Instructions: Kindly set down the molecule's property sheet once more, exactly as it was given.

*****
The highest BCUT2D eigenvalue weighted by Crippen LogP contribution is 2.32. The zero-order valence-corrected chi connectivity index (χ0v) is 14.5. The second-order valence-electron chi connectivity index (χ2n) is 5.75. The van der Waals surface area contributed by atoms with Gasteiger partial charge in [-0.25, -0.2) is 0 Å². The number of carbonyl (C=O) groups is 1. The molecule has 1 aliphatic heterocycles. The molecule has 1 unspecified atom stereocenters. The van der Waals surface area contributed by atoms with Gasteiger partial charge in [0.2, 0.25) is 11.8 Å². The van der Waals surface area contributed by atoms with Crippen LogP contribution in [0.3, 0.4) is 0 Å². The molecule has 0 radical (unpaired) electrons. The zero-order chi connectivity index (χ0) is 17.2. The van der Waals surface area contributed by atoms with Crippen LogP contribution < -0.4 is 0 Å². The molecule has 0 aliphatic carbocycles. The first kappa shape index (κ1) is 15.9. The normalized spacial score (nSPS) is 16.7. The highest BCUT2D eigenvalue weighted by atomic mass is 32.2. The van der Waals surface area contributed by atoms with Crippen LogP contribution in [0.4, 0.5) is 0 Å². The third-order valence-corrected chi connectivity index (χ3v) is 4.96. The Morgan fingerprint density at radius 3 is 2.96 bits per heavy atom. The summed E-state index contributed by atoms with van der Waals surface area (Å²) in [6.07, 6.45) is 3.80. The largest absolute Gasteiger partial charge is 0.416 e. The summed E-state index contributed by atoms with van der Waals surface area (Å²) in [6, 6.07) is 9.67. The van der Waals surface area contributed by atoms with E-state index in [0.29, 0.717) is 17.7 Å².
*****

The highest BCUT2D eigenvalue weighted by Crippen LogP contribution is 2.32. The zero-order valence-corrected chi connectivity index (χ0v) is 14.5. The second-order valence-electron chi connectivity index (χ2n) is 5.75. The van der Waals surface area contributed by atoms with Gasteiger partial charge in [-0.25, -0.2) is 0 Å². The number of carbonyl (C=O) groups is 1. The molecule has 1 aliphatic heterocycles. The molecule has 1 unspecified atom stereocenters. The van der Waals surface area contributed by atoms with Gasteiger partial charge in [0.2, 0.25) is 11.8 Å². The van der Waals surface area contributed by atoms with Crippen LogP contribution in [0.3, 0.4) is 0 Å². The molecule has 0 radical (unpaired) electrons. The zero-order chi connectivity index (χ0) is 17.2. The van der Waals surface area contributed by atoms with Crippen LogP contribution < -0.4 is 0 Å². The molecule has 0 aliphatic carbocycles. The first kappa shape index (κ1) is 15.9. The normalized spacial score (nSPS) is 16.7. The highest BCUT2D eigenvalue weighted by atomic mass is 32.2. The van der Waals surface area contributed by atoms with Crippen LogP contribution in [0.4, 0.5) is 0 Å². The third-order valence-corrected chi connectivity index (χ3v) is 4.96. The Morgan fingerprint density at radius 3 is 2.96 bits per heavy atom. The summed E-state index contributed by atoms with van der Waals surface area (Å²) in [6.07, 6.45) is 3.80. The largest absolute Gasteiger partial charge is 0.416 e. The summed E-state index contributed by atoms with van der Waals surface area (Å²) in [6, 6.07) is 9.67. The van der Waals surface area contributed by atoms with E-state index in [0.29, 0.717) is 17.7 Å².